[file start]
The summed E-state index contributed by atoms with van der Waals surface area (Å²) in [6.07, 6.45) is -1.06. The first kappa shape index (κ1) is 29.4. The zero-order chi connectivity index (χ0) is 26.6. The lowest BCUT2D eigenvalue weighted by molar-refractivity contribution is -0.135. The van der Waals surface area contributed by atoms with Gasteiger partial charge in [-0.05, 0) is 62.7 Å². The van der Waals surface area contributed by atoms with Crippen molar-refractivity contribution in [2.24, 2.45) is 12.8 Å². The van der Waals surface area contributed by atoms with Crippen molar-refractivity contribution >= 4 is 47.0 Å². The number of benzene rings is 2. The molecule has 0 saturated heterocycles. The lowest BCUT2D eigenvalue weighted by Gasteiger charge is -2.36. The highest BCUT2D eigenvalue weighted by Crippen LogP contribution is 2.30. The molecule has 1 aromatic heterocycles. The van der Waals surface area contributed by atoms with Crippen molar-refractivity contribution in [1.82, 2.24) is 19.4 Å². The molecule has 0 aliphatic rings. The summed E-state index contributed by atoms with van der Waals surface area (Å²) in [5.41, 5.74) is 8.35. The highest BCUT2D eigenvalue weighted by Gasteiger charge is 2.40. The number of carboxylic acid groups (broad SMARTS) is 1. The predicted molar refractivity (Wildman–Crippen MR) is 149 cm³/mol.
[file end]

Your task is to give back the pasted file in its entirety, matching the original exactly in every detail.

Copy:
The summed E-state index contributed by atoms with van der Waals surface area (Å²) in [6.07, 6.45) is -1.06. The first kappa shape index (κ1) is 29.4. The zero-order chi connectivity index (χ0) is 26.6. The lowest BCUT2D eigenvalue weighted by molar-refractivity contribution is -0.135. The van der Waals surface area contributed by atoms with Gasteiger partial charge in [-0.05, 0) is 62.7 Å². The van der Waals surface area contributed by atoms with Crippen molar-refractivity contribution in [2.24, 2.45) is 12.8 Å². The van der Waals surface area contributed by atoms with Crippen molar-refractivity contribution >= 4 is 47.0 Å². The number of benzene rings is 2. The molecule has 0 saturated heterocycles. The lowest BCUT2D eigenvalue weighted by Gasteiger charge is -2.36. The highest BCUT2D eigenvalue weighted by Crippen LogP contribution is 2.30. The molecule has 1 aromatic heterocycles. The van der Waals surface area contributed by atoms with Crippen molar-refractivity contribution in [1.82, 2.24) is 19.4 Å². The molecule has 0 aliphatic rings. The summed E-state index contributed by atoms with van der Waals surface area (Å²) in [5.41, 5.74) is 8.35. The highest BCUT2D eigenvalue weighted by Gasteiger charge is 2.40. The number of carboxylic acid groups (broad SMARTS) is 1. The predicted molar refractivity (Wildman–Crippen MR) is 149 cm³/mol.